As an active union member, and labor blogger, I have always enjoyed sharing the stories of unions winning an election or ratifying their first contract. I know that it is very hard to organize a worksite but it was not until I read “Playing Against The House” that I truly began to understand how hard organizing workers and winning a union election really is.
When I began my career, I was lucky enough to have a union there to represent me. The only choice I had to make was to join the union or not.
I never had to risk losing my job and falling into homelessness over my decision to join the union. I never understood the risks workers face as a union election approaches.
“Playing Against The House” is powerful and an amazingly well written book about the difficulties workers face when trying to organize their worksites and the fear workers face as their employer pushes back against their organizing efforts.
The book is a first person account of James Walsh’s experiences working in the service industry at two casinos in South Florida. The struggle to pay his bills, living off tips, the terrible shifts, all while working to build support for the union organizing drive.
After graduating from grad school, Walsh decided he wanted to write a book how unions organize workers. Walsh decided to become a union “salt”. A salt is a worker who helps to build support for the union from the inside of the company. In Walsh’s case he became a server at a couple of different casinos in the South Florida area.
Walsh worked with organizers from UNITE HERE to get a job at the casinos the union had a card check agreement with. As a salt, Walsh was there to build connections with other workers, to identify leaders who would be willing to stand up against their employer, and to encourage more workers to support the union.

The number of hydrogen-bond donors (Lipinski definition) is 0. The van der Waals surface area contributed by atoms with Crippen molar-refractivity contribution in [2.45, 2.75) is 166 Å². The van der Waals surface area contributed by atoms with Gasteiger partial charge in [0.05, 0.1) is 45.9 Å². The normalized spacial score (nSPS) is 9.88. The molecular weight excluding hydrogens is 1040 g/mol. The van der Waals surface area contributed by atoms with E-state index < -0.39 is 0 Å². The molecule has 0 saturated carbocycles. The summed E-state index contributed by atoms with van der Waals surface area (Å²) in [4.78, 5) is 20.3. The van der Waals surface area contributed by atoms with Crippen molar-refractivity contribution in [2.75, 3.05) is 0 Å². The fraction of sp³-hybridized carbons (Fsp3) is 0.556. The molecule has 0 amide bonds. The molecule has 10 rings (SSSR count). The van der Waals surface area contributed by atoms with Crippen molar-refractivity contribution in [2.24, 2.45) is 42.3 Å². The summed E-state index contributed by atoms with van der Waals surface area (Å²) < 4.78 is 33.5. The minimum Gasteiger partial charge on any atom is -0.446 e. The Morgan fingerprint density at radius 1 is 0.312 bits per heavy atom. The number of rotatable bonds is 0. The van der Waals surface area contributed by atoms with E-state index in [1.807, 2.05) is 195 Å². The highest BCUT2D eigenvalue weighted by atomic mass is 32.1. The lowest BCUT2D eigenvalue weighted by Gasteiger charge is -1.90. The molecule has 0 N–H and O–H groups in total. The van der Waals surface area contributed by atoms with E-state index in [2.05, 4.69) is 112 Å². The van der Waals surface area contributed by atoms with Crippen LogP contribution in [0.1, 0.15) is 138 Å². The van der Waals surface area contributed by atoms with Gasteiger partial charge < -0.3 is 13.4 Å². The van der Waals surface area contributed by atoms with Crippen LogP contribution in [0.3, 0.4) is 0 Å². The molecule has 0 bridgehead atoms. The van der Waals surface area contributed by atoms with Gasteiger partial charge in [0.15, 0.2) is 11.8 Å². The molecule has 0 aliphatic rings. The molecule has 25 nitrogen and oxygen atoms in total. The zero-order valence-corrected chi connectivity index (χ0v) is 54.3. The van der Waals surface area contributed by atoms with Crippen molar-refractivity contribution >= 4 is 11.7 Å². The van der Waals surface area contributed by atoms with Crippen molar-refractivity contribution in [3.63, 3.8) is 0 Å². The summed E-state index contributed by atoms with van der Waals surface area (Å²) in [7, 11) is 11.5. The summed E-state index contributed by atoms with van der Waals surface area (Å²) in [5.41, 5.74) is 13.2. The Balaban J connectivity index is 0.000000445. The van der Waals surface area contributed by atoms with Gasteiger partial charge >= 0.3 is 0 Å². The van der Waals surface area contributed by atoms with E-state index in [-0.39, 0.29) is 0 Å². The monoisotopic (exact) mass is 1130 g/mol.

I was riveted by the story. I literally could not put the book down. I began to feel the anxiety as the organizers began collecting signature cards. I felt angry when workers were fired for supporting the union, knowing full well that it was an illegal termination. I was inspired as workers held demonstrations and were arrested in support of their fellow workers wrongful terminations.
Throughout the book, Walsh highlights the strong anti-union, anti-worker corporate agenda as the casino bosses skirt the edges of illegal union busting activities. Walsh provided detailed accounts of the tactics used by his employer as they work to squash organizing drives.
To truly comprehend the hard work and dedication it takes to win an organizing drive, this book is an absolute must read.
(Below are a few other quotes praising Walsh’s work.)
PLAYING AGAINST THE HOUSE:
The Dramatic World of an Undercover Union Organizer
By James D. Walsh
“[Walsh] does an engagingly readable job of humanizing the labor battle, showing just how much power the corporations wield.” —Kirkus Reviews
“The degree of commitment shown by this young author is stunning. James Walsh used his two years in low wage jobs to help bring a union fight to casino owners and, now, an original, first-hand account to readers. It’s an up-close, empathetic portrait of the working poor, in particular the bravest among them, and what happens when idealism meets the sausage-making of union organizing.” —Ted Conover, author of Rolling Nowhere and Newjack: Guardian Sing Sing
“James Walsh’s Playing Against the House is a brilliantly conceived and executed undercover exposé about union rights at casinos. Set in South Florida, the narrative is full of compassion for the hard-working poor. Every page sizzles. This is New Journalism at its finest.” —Douglas Brinkley, author of Cronkite
Meet James Walsh
March 7 * Half King Reading Series * New York, NY
April 3 * Politics & Prose * Washington, DC